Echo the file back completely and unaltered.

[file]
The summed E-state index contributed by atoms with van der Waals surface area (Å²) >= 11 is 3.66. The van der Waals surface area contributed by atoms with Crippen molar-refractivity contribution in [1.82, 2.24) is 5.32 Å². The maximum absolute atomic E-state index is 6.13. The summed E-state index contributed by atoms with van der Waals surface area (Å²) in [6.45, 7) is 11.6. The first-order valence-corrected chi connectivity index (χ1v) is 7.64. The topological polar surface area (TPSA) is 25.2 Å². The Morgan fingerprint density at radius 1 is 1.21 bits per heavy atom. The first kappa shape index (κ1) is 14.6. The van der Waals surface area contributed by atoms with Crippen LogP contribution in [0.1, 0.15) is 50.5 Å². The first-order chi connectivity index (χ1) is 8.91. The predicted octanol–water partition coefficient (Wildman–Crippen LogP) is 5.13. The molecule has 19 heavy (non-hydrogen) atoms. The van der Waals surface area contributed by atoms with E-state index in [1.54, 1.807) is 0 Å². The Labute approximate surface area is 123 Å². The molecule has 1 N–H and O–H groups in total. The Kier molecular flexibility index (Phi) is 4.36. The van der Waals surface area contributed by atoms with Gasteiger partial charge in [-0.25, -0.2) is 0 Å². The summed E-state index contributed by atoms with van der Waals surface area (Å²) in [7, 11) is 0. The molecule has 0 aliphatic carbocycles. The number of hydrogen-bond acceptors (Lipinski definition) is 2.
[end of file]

The summed E-state index contributed by atoms with van der Waals surface area (Å²) >= 11 is 3.66. The van der Waals surface area contributed by atoms with Crippen molar-refractivity contribution in [1.82, 2.24) is 5.32 Å². The maximum absolute atomic E-state index is 6.13. The summed E-state index contributed by atoms with van der Waals surface area (Å²) in [6.45, 7) is 11.6. The first-order valence-corrected chi connectivity index (χ1v) is 7.64. The topological polar surface area (TPSA) is 25.2 Å². The Morgan fingerprint density at radius 1 is 1.21 bits per heavy atom. The first kappa shape index (κ1) is 14.6. The van der Waals surface area contributed by atoms with Crippen LogP contribution in [0.1, 0.15) is 50.5 Å². The first-order chi connectivity index (χ1) is 8.91. The predicted octanol–water partition coefficient (Wildman–Crippen LogP) is 5.13. The molecule has 19 heavy (non-hydrogen) atoms. The van der Waals surface area contributed by atoms with E-state index in [1.54, 1.807) is 0 Å². The Labute approximate surface area is 123 Å². The molecule has 1 N–H and O–H groups in total. The Kier molecular flexibility index (Phi) is 4.36. The van der Waals surface area contributed by atoms with Gasteiger partial charge in [-0.25, -0.2) is 0 Å². The summed E-state index contributed by atoms with van der Waals surface area (Å²) in [7, 11) is 0. The molecule has 0 aliphatic carbocycles. The number of hydrogen-bond acceptors (Lipinski definition) is 2.